The price of a gallon of regular unleaded was flat across the Midwest and Lower Atlantic states, but prices were mostly down in every other region. The average price of a gallon of gas dropped by about a penny, on a nationwide basis, but there were price declines of as much as 5¢ per gallon, particularly across New England, the Rocky Mountain West and the broader West  Coast region.

The price of diesel fuel also fell during the week, with the average price of a gallon of diesel down by about a penny, although prices in the Midwest and Rockies went down by as much as 3¢ per gallon. Truckers and other diesel car drivers are paying, on average, about $3.88 per gallon.

The year over year gas price comparison continues to show a remarkable trend. In some places, particularly on the West Coast, the price of a gallon of gas is down by as much as 71¢ compared to this time last year. The average among us is paying about 47¢ per gallon less for fuel this year. Diesel prices are down about 26¢ per gallon, when compared with October 2012 levels.

EIA-is-now-closed-sm
The EIA sent this email to notify members of the media the regular energy reports, including the weekly gas price survey, would not be published until the government shutdown ended.

This week’s report was delayed as a result of the U.S. government shutdown. While the EIA weekly report was delivered October 7, after the shutdown was already in effect, appropriations for continued operations did not become exhausted until a few days later.

The Energy Information Administration, a branch of the U.S. Department of Energy, sent an email to media October 12 stating, “EIA is closed due to a lapse in appropriations.  EIA will not update its website until the agency reopens.”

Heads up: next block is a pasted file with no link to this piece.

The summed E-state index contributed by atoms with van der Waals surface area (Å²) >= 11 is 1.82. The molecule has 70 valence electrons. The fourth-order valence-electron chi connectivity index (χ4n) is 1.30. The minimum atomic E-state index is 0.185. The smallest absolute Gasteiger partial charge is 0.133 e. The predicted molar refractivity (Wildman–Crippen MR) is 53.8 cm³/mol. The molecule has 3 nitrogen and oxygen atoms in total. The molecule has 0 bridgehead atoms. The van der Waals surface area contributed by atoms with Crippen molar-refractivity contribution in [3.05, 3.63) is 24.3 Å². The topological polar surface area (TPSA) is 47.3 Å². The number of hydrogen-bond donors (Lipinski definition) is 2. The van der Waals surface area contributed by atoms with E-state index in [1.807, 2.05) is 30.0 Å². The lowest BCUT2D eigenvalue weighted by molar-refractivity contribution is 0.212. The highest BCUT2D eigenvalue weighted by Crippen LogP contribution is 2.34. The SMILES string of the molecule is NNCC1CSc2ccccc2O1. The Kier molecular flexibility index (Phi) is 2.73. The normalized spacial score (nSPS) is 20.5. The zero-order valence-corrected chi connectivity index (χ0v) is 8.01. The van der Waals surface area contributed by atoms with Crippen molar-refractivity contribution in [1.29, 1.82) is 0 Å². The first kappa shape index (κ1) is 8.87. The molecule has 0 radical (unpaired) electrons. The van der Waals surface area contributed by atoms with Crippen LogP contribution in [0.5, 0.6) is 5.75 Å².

The consequence was the Monday evening reports did not get compiled or posted as usual. The EIA’s weekly pricing surveys are usually released during the evening every Monday. TurnpikeInfo.com typically posts the reports, with analysis, late Monday night or early Tuesday.

This week’s report was delayed until government reopened, which happened October 17.

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Government Shutdown May Help Gas Prices, But At What Cost?

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The price of gasoline continued falling across every region of the United States this past week, with the price of a gallon of unleaded fuel falling an average of 6¢ per gallon, on a nationwide level, to $3.37. The price data are included in this week’s survey from the U.S. Energy Information Administration. Various regions had differing levels of price change, which is normal.